Love,
    Janie

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    1. Janie Junebug: It is lovely and I am not surprised you haven't heard of it. Even in Australia I suspect most people don't know about it.

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  42. So serene! Love the bridge.

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  43. Absolutely, definitely worth the drive from Melbourne. I especially like the idea of different cultures sharing something so beautiful

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    1. Kim: I hope that some day you can visit them. They are lovely.

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  44. Just beautiful. Thank you for this wonderful, colorful tour of the Japanese Gardens.

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    1. Lady Fi: Thank you. They are both of those things.

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  46. What a beautiful place to visit. I am sure it is lovely when flowers are in bloom, but the winter can show such peacefulness.

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    1. Starting Over, Accepting Changes - Maybe: I thought it was perfect just the way it was - which doesn't discount it being also perfect at other seasons.

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  47. I truly love Japanese gardens. They're really amazing taking gardening as an art.

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  48. It's gorgeous now, so it must be breathtaking in the springtime. I hope you get to go back then when everything's in bloom. Then again, there may be a larger crowd visiting then, and you'd lose some of the bare-bones serenity the gardens has to offer now.

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    1. Susan: The last time we went it was mid summer. It was also beautiful but there were many more people about...

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  49. Don't you just love walking bridges in gardens? Always so enjoyable to just stop in the center of the bridge and watch the water.
    YOU, have a wondrous weekend.

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    1. Sandra Cox: I do love bridges. And water - moving or still. Have a wonderful day.

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  50. The pruners must be working around the clock to keep all that vegetation in shape. Very pretty.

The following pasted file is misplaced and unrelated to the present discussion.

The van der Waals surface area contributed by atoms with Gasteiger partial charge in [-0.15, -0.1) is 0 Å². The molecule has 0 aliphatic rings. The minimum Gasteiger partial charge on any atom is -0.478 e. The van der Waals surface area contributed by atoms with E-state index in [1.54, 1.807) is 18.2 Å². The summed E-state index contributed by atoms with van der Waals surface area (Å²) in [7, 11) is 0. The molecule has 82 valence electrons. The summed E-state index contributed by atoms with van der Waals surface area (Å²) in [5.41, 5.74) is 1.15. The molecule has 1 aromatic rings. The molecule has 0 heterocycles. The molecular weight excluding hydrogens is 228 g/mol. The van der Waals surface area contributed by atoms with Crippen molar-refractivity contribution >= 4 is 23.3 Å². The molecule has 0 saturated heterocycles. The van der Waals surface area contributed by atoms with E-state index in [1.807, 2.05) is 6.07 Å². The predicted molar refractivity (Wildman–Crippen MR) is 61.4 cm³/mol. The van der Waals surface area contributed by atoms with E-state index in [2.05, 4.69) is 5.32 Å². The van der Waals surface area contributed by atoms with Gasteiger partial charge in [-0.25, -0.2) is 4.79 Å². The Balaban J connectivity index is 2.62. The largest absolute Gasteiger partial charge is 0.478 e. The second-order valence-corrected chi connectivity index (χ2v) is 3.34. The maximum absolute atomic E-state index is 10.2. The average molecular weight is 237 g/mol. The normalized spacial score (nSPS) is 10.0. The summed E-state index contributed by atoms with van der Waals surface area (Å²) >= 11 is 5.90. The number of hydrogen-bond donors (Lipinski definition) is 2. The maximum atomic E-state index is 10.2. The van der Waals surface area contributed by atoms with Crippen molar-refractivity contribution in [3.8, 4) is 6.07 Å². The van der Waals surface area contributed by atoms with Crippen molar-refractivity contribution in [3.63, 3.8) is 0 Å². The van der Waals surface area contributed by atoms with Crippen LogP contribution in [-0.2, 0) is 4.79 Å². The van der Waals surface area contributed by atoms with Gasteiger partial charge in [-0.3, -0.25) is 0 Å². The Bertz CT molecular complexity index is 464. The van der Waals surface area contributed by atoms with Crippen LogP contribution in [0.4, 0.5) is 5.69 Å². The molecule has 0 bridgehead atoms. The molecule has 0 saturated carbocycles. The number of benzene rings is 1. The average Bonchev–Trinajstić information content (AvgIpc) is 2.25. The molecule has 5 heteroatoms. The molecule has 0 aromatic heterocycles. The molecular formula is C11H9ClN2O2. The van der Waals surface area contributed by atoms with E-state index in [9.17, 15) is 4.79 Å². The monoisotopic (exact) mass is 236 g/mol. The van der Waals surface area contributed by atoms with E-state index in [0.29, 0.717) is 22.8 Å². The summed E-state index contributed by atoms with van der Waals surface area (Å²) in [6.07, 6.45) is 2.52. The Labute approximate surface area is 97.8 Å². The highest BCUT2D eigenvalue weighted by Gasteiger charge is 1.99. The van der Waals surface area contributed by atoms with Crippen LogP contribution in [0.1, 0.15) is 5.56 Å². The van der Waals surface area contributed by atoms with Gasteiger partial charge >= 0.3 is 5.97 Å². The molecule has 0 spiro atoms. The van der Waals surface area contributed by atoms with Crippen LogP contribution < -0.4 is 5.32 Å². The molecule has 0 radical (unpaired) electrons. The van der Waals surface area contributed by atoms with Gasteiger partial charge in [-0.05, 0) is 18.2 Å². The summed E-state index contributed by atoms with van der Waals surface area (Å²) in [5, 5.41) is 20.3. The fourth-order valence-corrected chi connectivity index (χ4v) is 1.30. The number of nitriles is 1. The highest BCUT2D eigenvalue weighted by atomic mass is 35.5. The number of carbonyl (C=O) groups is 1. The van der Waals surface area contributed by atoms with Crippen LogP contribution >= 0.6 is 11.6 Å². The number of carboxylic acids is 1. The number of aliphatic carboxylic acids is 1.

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    1. Sue in Italia/In the Land of Cancer: I suspect that several people are employed full time. And work hard. They do an amazing job too.

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  51. Wow - now that's a wonderful garden. So peaceful - and gosh, do I like those boulders. One or two in my garden would be just right!

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    1. Carola Bartz: Some of those boulders were huge - and I lusted after them. And feature some more in today's post.

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  52. It is years since I have been to the Japanese Gardens. They are just beautiful. I have really enjoyed catching up on your posts.

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    1. CountryMum: Thank you for going to the trouble of trawling through back posts. It is years since we have been to the gardens too and I agree. They are beautiful.

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  53. looks amazing, and you don't need a passport and lots of money to get there.

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    1. catmint: It is lovely -at any time of the year. And how right you are. No passport - and the entry fees were very reasonable.

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  54. Beautiful! What a treat for us that you visited in winter because you are right, we can see the bones of the garden. I love seeing the structure of it all. Just gorgeous. Thanks for sharing. :)
    ~Jess

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    1. DMS ~Jess: They are elegant and beautiful bones aren't they?

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  55. That looks like a beautiful place. I felt peaceful just looking at your pictures.